My name is Samuel Path and I’m currently in transition to become a software engineer at my current company called Esker.
Even though I’ve majored in Computer Science for my Master’s Degree and did two internships as a software developer, I was never really interested in development.
During my coursework, I merely did the minimum to get correct grades. My aim was to simply get the degree, since my university was pretty prestigious in France and I knew it would open the doors to many good consulting jobs (my aim was to work for companies such as Accenture, Atos or Capgemini).
Upon graduation, I finally decided to work as a technical support engineer for a SaaS company, since this would allow me to grow a lot of soft skills that would be useful for any kind of job or career (communication, team work, etc.).
After a year and a half, my team elected me as the team’s Scrum Master. My role would be to maximise the team’s efficiency and remove any obstacle to their full potential. It was actually a job involving a lot of management, albeit much more based on influence than on authority. I was involved in a lot of planning, hiring, firing, meeting leading, etc.
After 6 months in this role that really fit my personality, I realized that any Business School grad with a love for technology could do my job. Even though my job title said: “Engineer”, I wasn’t actually doing any kind of proper engineering.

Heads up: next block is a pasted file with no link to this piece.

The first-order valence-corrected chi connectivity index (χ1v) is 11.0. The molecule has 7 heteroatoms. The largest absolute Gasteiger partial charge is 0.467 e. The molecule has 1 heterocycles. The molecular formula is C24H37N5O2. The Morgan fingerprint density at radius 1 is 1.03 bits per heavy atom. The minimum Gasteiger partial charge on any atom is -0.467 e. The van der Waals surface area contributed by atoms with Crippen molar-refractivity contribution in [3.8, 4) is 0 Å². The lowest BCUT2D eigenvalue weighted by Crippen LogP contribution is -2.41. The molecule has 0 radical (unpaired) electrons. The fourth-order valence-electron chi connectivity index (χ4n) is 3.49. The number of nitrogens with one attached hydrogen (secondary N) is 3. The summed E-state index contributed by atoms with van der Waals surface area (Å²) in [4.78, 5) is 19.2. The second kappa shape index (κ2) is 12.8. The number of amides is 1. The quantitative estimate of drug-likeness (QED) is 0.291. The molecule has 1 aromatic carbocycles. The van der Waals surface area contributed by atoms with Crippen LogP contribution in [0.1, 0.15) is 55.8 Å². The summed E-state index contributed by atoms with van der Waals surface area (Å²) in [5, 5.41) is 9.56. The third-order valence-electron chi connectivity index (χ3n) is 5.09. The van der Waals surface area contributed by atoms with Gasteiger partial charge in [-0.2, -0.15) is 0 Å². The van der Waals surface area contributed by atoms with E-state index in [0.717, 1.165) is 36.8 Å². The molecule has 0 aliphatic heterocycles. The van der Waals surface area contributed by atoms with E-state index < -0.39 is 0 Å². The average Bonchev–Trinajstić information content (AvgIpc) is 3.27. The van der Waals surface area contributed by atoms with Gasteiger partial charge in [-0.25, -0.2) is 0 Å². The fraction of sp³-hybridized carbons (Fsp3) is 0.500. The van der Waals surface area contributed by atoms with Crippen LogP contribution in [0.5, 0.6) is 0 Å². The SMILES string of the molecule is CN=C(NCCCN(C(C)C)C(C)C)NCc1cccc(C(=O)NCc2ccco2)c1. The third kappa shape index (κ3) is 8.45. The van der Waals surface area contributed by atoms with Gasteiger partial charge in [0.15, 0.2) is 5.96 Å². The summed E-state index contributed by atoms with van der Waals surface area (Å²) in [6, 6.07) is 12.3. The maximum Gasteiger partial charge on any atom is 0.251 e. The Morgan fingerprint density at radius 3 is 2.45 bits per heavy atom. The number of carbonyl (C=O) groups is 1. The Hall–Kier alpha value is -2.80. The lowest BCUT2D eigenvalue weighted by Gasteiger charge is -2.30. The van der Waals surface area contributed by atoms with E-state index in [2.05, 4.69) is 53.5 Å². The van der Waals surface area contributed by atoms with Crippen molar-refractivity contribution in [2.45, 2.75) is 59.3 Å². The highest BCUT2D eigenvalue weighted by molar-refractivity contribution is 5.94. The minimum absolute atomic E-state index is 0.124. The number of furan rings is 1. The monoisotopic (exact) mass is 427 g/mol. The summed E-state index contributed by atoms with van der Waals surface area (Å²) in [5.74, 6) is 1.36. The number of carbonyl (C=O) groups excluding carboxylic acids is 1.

And I really started missing this engineering aspect, which was actually the main reason why I wanted to go into Computer Science in the first place…
I thus started to devote 10 hours a week on my own time to get back to code, with the hope to be able to pass my company’s technical tests to become a software engineer. These tests are challenging: only 3% of applicants are hired. So I knew I had a lot of work on my plate.
After 6 months of study, I was able to successfully pass the tests, and I will start working as a software engineer beginning of 2017.
At the beginning of my code journey, my focus was mainly on getting a hand on web technologies (HTML, CSS & JS). I then shifted to more server-oriented languages like C# and C++. During the last months of self-study, I realized more and more that being a good software engineer was more about structure, clarity and good & disciplined engineering principles than about the latest tools and techniques. My focus started to shift from following the guys with the latests JS tricks to following the respected experts in our field (like Uncle Bob and Dave Thomas).
So what am I going to talk about in this blog? Here are a few things:
- My transition from a management role to a software development role
- The tools I found useful to be able to reach a sufficient level to pass the technical test in my company
- The resources I currently enjoy to develop my skills
- As I mature as a developer, I want to write more and more about clean coding practices
I’m new into this blogging gig. So in order to get good at it over the months, I’m pledging to write one blog post a week.
I expect my first posts to be pretty basic, but hope to move up gears as time goes by.
Thanks for reading up to this point, and for joining me in this blogging journey.